Last week, Florida federal judge William P. Dimitrouleas agreed to certify a class of drivers who allege that a defective exhaust system present in Ford Motor Company vehicles exposes passengers to toxic levels of carbon monoxide gas.
The suit was filed in June, led by plaintiff Angela Sanchez-Knutson, who alleges that she and her daughter suffered chronic headaches as a result of carbon monoxide poisoning from her 2013 model Ford Explorer. She brought her vehicle in to her dealership for repairs several times, citing a sulphur smell that she was never informed signified a gas leak. Carbon monoxide fumes were able to travel into the cabin of her vehicle when the air conditioning system was in use.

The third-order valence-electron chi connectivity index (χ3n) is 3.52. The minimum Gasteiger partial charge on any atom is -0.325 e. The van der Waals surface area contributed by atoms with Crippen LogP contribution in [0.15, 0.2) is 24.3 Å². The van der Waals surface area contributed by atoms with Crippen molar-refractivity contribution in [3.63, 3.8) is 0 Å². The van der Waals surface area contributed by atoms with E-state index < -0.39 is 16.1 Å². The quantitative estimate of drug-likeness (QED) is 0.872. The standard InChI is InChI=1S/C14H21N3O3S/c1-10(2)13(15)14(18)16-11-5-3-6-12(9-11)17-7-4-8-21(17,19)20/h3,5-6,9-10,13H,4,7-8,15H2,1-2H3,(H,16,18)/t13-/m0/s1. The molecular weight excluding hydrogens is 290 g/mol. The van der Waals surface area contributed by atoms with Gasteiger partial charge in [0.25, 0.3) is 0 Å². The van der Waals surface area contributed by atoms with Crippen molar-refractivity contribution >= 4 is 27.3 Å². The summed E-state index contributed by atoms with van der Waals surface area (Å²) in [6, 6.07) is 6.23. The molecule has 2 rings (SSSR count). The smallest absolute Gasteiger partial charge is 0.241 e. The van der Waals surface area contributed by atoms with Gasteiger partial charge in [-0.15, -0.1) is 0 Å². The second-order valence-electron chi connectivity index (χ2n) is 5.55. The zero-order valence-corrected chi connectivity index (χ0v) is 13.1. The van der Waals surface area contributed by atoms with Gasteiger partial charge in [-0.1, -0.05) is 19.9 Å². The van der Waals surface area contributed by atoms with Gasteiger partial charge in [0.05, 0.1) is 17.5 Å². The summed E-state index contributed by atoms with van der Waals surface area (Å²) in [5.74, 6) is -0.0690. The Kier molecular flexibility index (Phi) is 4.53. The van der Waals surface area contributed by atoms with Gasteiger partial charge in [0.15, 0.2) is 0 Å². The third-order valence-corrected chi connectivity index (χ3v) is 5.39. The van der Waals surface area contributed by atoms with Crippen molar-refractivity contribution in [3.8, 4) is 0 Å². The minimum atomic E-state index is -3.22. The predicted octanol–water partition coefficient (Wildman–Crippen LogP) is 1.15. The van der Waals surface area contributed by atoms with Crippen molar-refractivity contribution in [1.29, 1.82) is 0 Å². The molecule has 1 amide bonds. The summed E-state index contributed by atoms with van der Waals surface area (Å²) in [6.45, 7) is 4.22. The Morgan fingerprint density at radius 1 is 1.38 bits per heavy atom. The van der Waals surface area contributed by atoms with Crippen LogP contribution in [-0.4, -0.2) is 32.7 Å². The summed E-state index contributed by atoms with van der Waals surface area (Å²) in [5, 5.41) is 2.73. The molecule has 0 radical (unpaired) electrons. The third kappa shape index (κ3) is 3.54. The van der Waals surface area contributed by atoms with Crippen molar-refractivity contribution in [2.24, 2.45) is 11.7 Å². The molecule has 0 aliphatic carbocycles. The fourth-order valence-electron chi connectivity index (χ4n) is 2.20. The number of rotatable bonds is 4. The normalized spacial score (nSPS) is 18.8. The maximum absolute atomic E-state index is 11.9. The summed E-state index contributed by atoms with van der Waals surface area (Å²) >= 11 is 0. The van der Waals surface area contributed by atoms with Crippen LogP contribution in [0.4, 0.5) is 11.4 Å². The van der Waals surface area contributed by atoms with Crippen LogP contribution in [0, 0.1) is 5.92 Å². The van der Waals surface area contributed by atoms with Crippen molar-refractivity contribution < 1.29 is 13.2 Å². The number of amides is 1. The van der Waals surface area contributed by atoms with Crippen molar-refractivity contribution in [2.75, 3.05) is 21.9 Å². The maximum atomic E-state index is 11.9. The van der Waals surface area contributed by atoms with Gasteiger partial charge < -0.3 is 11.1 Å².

Sanchez-Knutson presented sufficient evidence to meet the commonality, numerosity, adequacy, and typicality requirements, but was unsuccessful in applying a straight arithmetic damages model in support of the required predominancy requirement. However, an alternative damages model was used to successfully get the class certification approved. The next stage is to prove the case on merits in order to acquire a Rule 23(b)(2) certification, which would allow for final injunctive relief and possible monetary damages for those included in the class.
The class certification includes all people who purchased or leased a 2011-2015 Ford Explorer from authorized Florida Ford dealerships.
Ms. Sanchez-Knutson is represented by John J. Uustal, Michael A. Hersch, and Jordan M. Lewis of Kelley/Uustal. The case,Sanchez-Knutson v. Ford Motor Co. (0:14-cv-61344), is being heard at the U.S. District Court for the Southern District of Florida.
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